• 24. Philosopher of the Month: Aristotle Rosalind Rawnsley Aristotle was one of the world’s greatest thinkers, whose profound influence on western philosophy and philosophical terminology continues to this day. Born in Stagira, at that time in Macedonia, in 384 BCE, the son of a doctor who was physician to the Royal Family, he studied for 20 years at Plato’s Academy in Athens, before being invited by King Philip II of Macedon to become tutor to his son Alexander (‘the Great’)... Aristotle was a meticulous observer of the natural world and some of his recorded observations of fish and other sea creatures were not subsequently rediscovered and proved until the middle of the 19th century. His taxonomy of plants and animals anticipates that of Linnaeus.
  • 25. His two ethical treatises are fundamentally enquiries into how the individual may best achieve a good life. Such a life, Aristotle considers, cannot be lived in isolation, but only in the context of society or the polis. This being the case, the Politics considers what type of society or polis will best enable the individual to live a good or moral life, rather than what might be the duty of the individual towards the state as a discrete entity, as in modern political theory. Aristotle thinks of his political treatise as being of practical use to actual legislators, rather than simply as a blueprint for the ideal state. As a pragmatist he therefore considers what type of constitution would work best given the existing constraints of his place and time.
  • 26. Aristotle (384-322 BCE) Aristotle was born in 384 BCE. at Stagirus, a Greek colony and seaport on the coast of Thrace. His father Nichomachus was court physician to King Amyntas of Macedonia, and from this began Aristotle's long association with the Macedonian Court, which considerably influenced his life. While he was still a boy his father died. At age 17 his guardian, Proxenus, sent him to Athens, the intellectual center of the world, to complete his education. He joined the Academy and studied under Plato, attending his lectures for a period of twenty years. In the later years of his association with Plato and the Academy he began to lecture on his own account, especially on the subject of rhetoric. At the death of Plato in 347, the pre-eminent ability of Aristotle would seem to have designated him to succeed to the leadership of the Academy. But his divergence from Plato's teaching was too great to make this possible...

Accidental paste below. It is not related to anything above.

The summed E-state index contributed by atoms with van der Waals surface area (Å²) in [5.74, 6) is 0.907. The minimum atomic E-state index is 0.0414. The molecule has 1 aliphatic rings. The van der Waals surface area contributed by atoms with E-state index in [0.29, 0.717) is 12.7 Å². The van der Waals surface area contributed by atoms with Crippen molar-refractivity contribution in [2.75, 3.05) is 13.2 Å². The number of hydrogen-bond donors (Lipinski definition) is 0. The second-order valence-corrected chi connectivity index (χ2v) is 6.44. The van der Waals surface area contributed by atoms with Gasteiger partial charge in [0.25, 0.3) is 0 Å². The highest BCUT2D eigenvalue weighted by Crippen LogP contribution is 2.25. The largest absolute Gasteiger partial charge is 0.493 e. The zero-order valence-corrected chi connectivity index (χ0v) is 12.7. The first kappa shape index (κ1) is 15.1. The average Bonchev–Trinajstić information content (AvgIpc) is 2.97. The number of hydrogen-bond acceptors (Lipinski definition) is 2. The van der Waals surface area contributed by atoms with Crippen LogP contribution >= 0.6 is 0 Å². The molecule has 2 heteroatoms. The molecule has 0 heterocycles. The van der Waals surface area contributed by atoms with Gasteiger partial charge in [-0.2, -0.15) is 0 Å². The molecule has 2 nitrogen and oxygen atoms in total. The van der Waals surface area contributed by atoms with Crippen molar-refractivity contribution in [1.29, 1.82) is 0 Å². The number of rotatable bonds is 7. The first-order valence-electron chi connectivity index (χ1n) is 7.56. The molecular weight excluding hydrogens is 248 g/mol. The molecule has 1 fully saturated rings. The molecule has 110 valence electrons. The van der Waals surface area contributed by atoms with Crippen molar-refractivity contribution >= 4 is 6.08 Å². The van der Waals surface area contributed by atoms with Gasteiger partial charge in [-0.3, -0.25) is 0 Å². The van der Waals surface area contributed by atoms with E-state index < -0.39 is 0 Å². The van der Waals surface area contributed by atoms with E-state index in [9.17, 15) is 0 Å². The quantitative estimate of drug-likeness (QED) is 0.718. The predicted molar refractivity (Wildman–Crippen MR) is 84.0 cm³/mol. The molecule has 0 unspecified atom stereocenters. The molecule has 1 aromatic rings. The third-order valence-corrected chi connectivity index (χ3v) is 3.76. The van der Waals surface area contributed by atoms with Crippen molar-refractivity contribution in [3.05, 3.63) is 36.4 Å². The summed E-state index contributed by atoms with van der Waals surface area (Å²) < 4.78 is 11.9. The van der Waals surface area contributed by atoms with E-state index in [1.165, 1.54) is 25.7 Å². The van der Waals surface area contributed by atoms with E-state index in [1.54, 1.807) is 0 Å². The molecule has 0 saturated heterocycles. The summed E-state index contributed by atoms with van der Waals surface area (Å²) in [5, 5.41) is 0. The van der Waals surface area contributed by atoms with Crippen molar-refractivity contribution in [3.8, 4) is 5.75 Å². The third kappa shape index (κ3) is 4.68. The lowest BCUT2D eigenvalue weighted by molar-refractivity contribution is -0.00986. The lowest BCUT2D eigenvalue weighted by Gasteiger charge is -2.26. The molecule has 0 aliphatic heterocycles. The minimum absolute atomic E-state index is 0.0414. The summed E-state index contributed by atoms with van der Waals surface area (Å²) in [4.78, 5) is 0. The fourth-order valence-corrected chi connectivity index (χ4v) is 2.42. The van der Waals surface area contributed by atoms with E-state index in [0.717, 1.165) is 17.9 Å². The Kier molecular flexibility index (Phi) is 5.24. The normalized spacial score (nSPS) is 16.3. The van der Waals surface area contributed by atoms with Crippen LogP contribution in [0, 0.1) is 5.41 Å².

• 27. For Aristotle, the form is not something outside the object, but rather in the varied phenomena of sense. Real substance, or true being, is not the abstract form, but rather the concrete individual thing... The actual vs. potential state of things is explained in terms of the causes which act on things. There are four causes: Material cause, or the elements out of which an object is created; Efficient cause, or the means by which it is created; Formal cause, or the expression of what it is; Final cause, or the end for which it is.
  • 28. The core of Aristotle's account of moral virtue is his doctrine of the mean. According to this doctrine, moral virtues are desire-regulating character traits which are at a mean between more extreme character traits (or vices). For example, in response to the natural emotion of fear, we should develop the virtuous character trait of courage. ..
  • 29. Vice of Deficiency Virtuous Mean Vice of Excess Cowardice Courage Rashness Insensibility Temperance Intemperance Illiberality Liberality Prodigality Pettiness Munificence Vulgarity Humble-mindedness High-mindedness Vaingloriness Want of Ambition Right Ambition Over-ambition Spiritlessness Good Temper Irascibility Surliness Friendly Civility Obsequiousness Ironical Depreciation Sincerity Boastfulness Boorishness Wittiness Buffoonery Shamelessness Modesty Bashfulness Callousness J Just Resentment Spitefulness Most moral virtues, and not just courage, are to be understood as falling at the mean between two accompanying vices. The prominent virtue of this list is high-mindedness, which, as being a kind of ideal self-respect, is regarded as the crown of all the other virtues...